There's nothing like a good ol' fashioned whirlwind romance; the meeting, the flirting, the possibilities. Lust that goes from a spark to full-on flames is a high like no other. The best romances come out of nowhere and when they happen, you can't get enough.
While there's no methadone-substitute for this experience, writer/director Christos Sourligas's feature film Elephant Shoesis a nice fix for relationship junkies who like to fall hard and fast.
For Alexis (Stacie Morgain Lewis) and Manny (Greg Shamie), the whole relationship, in all of its many stages, takes place in twelve hours. She is a lost tourist from Toronto who asks a local for directions. The local, who lives around the corner, charms her and they go up to his apartment for drinks-she makes the first move and they're fucking in the kitchen within the hour. They spend the next eleven hours zooming through the phases of what would otherwise be a lengthy relationship. They do the whole getting-to-know-you and the oh-my-God-we're-perfect-for-each-other thing; the attempt at denying the fantasy thing; the confessional talks that bring out the unintended (and intended) jealousies; the tests of trust. Their trajectory even makes a brief foray into the mundane before Alexis must decide: will she or won't she catch that train back to Toronto?
It's a charming feature film that's rightfully garnered such accolades as the Santa Fe Film Festival Audience Award and official selection status at both the Montreal World Film Festival and the Athens International Film Festival. Shot in Sourligas's own apartment, the story of how the film came to be is a well-known one: In 2003 the filmmaker's girlfriend of four years left him; instead of moping, he wrote a movie three weeks later.
For twelve straight days Sourligas would go to work, come home and write until the wee hours. When the script was finished he auditioned only Shamie (whom he had met through friends) and Shamie's then-girlfriend Stacie Morgain Lewis (Shamie and Stacie are now married). They were perfect for the roles. They workshopped the script over three or four days in a tiny apartment in New York City; shot in Montreal for four-and-a-half days and edited it in just thirteen. The film cost $10,000 to make. (Sourligas maxed out three credit cards but had them repaid within a year, thanks to his day job as the head of international TV sales for Just for Laughs). The film is licensed to Alliance Atlantis, and will be in most video stores on DVD in late March or early April.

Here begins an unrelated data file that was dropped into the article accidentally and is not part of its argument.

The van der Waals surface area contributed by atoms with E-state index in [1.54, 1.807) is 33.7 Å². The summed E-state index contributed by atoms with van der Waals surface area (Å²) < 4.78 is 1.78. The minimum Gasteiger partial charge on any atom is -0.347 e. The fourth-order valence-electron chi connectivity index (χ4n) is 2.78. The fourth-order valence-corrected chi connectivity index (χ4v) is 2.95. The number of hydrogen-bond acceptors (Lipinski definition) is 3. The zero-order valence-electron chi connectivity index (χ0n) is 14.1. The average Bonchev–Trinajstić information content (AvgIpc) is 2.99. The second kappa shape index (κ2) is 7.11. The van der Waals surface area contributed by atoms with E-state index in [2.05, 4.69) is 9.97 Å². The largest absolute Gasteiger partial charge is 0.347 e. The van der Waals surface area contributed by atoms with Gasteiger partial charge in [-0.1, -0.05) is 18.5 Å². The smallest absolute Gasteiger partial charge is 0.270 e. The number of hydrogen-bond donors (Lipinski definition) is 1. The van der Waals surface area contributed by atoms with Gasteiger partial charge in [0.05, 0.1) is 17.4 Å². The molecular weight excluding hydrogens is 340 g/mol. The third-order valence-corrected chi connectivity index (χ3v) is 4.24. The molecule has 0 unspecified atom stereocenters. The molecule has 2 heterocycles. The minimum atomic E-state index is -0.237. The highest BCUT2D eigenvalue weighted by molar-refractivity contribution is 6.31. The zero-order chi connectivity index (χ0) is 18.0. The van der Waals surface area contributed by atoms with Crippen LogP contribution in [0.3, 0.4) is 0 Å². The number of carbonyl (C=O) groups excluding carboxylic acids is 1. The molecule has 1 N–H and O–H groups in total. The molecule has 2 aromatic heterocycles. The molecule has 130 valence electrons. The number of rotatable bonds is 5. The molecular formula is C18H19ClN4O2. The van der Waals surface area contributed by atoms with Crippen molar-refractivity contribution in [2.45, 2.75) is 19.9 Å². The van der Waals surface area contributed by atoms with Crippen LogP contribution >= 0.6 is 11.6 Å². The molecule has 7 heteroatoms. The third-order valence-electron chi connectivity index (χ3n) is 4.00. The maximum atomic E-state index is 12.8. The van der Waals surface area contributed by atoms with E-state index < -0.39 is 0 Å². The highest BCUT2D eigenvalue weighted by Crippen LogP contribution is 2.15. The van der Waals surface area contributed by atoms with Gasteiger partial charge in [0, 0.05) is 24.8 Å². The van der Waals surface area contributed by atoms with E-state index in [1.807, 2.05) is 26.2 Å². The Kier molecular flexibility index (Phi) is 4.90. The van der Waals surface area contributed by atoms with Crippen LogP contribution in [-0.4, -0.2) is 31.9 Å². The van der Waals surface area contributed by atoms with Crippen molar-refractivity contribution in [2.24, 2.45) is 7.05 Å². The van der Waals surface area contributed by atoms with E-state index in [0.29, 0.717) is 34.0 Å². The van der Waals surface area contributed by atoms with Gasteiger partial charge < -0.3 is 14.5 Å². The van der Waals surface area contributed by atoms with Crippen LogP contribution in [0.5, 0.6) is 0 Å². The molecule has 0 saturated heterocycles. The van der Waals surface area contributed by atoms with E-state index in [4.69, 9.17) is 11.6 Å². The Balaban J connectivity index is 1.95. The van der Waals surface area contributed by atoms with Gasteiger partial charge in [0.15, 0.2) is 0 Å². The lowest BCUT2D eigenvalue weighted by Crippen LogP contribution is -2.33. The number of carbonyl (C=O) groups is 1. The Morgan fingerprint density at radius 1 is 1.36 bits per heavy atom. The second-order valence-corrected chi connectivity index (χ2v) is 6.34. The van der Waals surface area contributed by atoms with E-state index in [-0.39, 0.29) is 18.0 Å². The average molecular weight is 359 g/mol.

Behind the scenes the movie was a comedy of errors. Shamie broke his finger in a door, and a few days later scraped his back, neck and arms when the base of a bookshelf cracked and fell over (luckily, he wasn't badly hurt). The crew had problems getting their cameras to work and had to spend time tracking down ones that did. Finally, one day when shooting outdoors, Sourligas's apartment was broken into and goods worth about $3000 were stolen, including the actors' passports. The insurance covered half of it; Sourligas had to foot the other half.
In spite of the off-camera blunders, both Shamie and Morgain Lewis turned in fantastic performances that make the film what it is. During the initial meeting of Alexis and Mannie, Morgain Lewis plays Alexis so awkward-cool that you want to cringe and Shamie is so heart-on-his-sleeve excited you feel a touch embarrassed for him, too. The sexual tension is beautifully broken during the ensuing sex scene and-awkwardness out of the way-the characters can then get down to their honest selves. Sourligas said he had been accused of creating a weak character in Alexis, but in truth she starts out as the underdog and comes into her own by the time she and Manny are belting out old favorites on the bed. Shamie and Morgain Lewis allow us to delve into those moments, rather than focus on how the actors are representing them. The film works because it's honest, right down to the title. When you say "elephant shoes" silently, it looks like your lips are mouthing "I love you." We've all had moments when we say something to thinly veil its true meaning.
The other reason this movie is a gem is because it comes from the heart-even if it was Sourligas's broken one.
"I was over that relationship in about six months," he said. "When I'm watching the film now it's like, who the hell wrote this? Oh, I did! I've seen this movie, honestly, about 100 to 200 times. I saw the film twice this week. People reacted to the film differently every time so when I see it, it's like I'm seeing it through their eyes."
Although his intention was to cram the breadth and depth of a long-term relationship into twelve fly-by hours, neither the movie nor the relationship ever reaches the point of becoming stale. When the credits roll, the viewer isn't left with baggage (well, maybe a bit of carry-on luggage), but with a ticket to enjoy their own next wham-bam beginning.
Melissa Wheeler is getting to know Montreal's culture creators. Her column appears every two weeks. Read more columns by Melissa Wheeler.